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If there was a scarier place for a soldier to be in the American Civil War than a battlefield, it might have been a hospital, of either the field or conventional variety.

Medical science had not yet caught on to the germ theory of disease. Overworked doctors rushed from patient to patient with unwashed hands and instruments. Amputation was the order of the day.

But if there was anything scarier than Civil War-era surgery, it might have been the medicine. It was a common practice to administer heroic doses of calomel to patients for a variety of ailments, including diarrhea and dysentery.

Among the ingredients of calomel were a mixture of mercury and chloride.

I managed to avoid a chemistry class in my education, such as it was, but I don’t think you need an advanced degree in that field to get a bad feeling about that.

One obvious result was mercury poisoning, but the specific symptoms could be horrific, including loss of teeth, rotting jaws and gangrene in the mouth and jaws.

Calomel caused misery and sometimes death to countless people, even ruining the health of “Little Women” author Louisa May Alcott during her stint as a nurse for wounded soldiers.

It boggles the mind that generations of doctors would rely on a chemical that caused so much damage and prescribe bad medicine for so long.

But the same kind of thing has happened over and over in the realm of policy and politics for the last half century.

And it might be about to happen again in West Virginia unless people speak up.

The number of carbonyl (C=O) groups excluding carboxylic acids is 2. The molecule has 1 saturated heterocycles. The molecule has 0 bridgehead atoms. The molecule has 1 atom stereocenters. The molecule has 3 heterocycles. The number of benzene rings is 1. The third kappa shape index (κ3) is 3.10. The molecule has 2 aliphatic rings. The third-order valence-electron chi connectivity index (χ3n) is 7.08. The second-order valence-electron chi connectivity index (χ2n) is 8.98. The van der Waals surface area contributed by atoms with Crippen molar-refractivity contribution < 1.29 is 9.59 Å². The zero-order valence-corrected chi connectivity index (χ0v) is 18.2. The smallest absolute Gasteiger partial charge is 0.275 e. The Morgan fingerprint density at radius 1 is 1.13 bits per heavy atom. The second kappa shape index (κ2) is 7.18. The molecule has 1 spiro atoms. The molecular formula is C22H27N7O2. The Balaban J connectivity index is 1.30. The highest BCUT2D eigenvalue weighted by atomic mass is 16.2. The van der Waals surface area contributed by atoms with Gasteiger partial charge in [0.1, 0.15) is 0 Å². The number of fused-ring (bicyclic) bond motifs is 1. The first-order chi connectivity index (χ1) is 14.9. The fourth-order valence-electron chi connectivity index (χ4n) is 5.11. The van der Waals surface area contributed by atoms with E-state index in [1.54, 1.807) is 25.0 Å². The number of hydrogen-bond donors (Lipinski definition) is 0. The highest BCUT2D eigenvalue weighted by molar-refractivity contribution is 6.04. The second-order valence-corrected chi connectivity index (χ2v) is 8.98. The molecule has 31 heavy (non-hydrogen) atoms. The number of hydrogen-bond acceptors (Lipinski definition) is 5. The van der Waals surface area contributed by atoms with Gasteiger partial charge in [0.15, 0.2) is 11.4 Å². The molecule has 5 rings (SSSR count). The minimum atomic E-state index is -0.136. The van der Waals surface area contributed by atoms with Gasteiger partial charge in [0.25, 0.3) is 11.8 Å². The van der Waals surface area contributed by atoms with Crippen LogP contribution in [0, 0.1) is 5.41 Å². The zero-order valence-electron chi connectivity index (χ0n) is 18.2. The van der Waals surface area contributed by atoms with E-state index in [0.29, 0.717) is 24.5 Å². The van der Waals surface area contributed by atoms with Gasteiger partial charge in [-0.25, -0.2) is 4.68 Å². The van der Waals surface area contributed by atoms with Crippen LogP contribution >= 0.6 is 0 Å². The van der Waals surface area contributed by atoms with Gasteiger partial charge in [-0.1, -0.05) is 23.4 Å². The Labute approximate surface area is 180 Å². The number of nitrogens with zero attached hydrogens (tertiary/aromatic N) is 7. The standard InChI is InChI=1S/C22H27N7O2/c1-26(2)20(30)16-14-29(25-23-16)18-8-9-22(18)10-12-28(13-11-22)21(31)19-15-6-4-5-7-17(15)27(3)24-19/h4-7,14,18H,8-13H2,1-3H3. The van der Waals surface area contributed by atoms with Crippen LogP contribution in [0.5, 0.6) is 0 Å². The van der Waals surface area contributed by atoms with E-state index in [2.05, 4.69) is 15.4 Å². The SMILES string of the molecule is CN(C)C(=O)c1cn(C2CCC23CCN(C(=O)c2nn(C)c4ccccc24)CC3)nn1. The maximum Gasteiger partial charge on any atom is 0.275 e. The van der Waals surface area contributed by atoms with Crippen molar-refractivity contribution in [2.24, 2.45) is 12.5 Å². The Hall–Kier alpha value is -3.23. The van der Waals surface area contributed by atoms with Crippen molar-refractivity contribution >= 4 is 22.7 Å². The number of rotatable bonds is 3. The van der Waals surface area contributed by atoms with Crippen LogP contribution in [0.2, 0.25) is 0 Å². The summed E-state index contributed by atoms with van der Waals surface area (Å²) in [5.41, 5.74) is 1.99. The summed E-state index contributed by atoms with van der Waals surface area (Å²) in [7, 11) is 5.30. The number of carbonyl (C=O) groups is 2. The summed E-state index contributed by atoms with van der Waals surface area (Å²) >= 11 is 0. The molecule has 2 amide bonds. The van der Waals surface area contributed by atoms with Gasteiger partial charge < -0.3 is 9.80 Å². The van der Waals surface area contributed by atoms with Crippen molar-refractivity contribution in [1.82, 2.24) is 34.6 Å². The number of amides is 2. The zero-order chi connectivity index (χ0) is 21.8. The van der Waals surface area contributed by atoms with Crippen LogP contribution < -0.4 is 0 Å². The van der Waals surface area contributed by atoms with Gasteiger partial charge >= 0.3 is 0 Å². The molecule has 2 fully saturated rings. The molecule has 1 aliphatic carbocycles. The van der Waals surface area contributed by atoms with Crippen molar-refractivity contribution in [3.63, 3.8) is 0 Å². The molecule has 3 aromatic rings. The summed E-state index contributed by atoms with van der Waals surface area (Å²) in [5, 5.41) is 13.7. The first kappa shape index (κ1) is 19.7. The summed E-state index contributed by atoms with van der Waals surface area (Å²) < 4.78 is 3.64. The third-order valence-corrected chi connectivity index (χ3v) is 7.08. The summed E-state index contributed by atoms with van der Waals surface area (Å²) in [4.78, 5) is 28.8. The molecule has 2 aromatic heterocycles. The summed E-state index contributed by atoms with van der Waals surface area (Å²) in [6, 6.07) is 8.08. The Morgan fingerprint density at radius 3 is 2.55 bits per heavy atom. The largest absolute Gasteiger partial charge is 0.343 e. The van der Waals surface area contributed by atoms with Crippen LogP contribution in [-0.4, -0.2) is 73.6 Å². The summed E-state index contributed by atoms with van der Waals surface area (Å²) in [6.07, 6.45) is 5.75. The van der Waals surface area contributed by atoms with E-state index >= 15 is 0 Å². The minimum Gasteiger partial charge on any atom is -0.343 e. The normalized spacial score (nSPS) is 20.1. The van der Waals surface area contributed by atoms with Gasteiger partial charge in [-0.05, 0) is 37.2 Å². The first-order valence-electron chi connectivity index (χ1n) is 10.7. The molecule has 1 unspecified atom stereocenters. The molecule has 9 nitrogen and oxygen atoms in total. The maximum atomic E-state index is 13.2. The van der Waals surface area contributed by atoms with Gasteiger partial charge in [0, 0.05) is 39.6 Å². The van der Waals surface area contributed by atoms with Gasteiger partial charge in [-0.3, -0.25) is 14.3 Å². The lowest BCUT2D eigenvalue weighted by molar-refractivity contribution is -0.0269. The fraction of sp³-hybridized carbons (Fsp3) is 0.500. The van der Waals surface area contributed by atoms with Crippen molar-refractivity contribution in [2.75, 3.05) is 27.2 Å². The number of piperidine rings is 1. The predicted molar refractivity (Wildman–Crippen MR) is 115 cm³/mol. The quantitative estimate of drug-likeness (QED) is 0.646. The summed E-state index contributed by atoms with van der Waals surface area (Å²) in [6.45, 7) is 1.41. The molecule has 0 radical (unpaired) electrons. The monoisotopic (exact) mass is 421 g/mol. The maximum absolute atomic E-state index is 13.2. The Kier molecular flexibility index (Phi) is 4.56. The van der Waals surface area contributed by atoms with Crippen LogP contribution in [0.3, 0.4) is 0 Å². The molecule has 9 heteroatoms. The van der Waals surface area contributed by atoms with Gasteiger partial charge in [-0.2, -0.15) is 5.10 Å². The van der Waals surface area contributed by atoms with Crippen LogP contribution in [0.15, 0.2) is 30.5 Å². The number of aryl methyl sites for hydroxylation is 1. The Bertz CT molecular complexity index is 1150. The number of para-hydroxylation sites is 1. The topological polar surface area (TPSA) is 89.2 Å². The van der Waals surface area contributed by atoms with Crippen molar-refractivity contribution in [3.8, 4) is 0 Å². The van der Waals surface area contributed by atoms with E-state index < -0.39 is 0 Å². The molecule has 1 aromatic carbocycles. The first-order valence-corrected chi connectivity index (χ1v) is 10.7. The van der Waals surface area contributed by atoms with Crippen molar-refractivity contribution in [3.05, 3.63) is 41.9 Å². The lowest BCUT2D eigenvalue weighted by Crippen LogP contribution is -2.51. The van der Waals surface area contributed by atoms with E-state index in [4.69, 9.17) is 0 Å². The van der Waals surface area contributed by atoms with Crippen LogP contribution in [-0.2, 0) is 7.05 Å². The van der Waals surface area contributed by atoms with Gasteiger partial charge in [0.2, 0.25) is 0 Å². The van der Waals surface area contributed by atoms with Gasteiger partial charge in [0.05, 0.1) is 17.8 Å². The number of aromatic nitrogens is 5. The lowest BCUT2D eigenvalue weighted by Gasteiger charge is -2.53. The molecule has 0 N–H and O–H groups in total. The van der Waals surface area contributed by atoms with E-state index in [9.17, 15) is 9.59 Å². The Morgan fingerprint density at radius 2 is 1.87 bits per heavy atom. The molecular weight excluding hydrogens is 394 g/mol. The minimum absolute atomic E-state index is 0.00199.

The bad medicine I’m referring to is the idea that cutting taxes for the wealthy will create jobs and economic growth. We’ve been told that over and over for years, but the evidence for that is about a scarce as that of the benefits of ingesting calomel.

Recently, researchers at the London School of Economics did the math. In a big way. They examined the impacts of tax cuts for the rich over a 50-year period in 18 countries in the Organization for Economic Cooperation and Development (OECD).

The countries included the United States, Australia, Austria, Belgium, Canada, Denmark, Finland, France, Germany, Ireland, Italy, Japan, the Netherlands, New Zealand, Norway, Sweden, Switzerland and the United Kingdom.

Among the findings:

“We find that major reforms reducing taxes on the rich lead to higher income inequality as measured by the top 1% share of pre-tax national income. The effect remains stable in the medium term. In contrast, such reforms do not have any significant effect on economic growth and unemployment.”

And:

“Furthermore, we find no effect of tax reforms on real GDP per capita. When looking at the effect on unemployment rates, the estimates show a slightly different pattern. Here, tax cuts for the rich lead to slightly higher unemployment rates in the short term.”

And:

“Turning our attention to economic performance, we find no significant effects of major tax cuts for the rich. More specifically, the trajectories of real GDP per capita and the unemployment rate are unaffected by significant reductions in taxes on the rich in both the short and medium term..”

And:

“Cutting taxes on the rich increses top income shares, but has little effect on economic performance.”

If that’s not enough, other research in the field of public health from a variety of sources has found higher rates of inequality to be associated with many social problems, including increases in crime and violence, infant mortality, obesity, addiction, mental health problems and general unhappiness.

It’s very likely that there will be efforts in the coming legislative session to pursue this failed policy by changes to income and business property taxes that benefit the wealthy at the expense of everyone else.

I’m sure we’ll be told that taking the fiscal equivalent of calomel will be good for us. I hope the people of West Virginia send a loud and clear message of thanks but no thanks.

Rick Wilson works for the American Friends Service Committee and is a Gazette-Mail contributing columnist.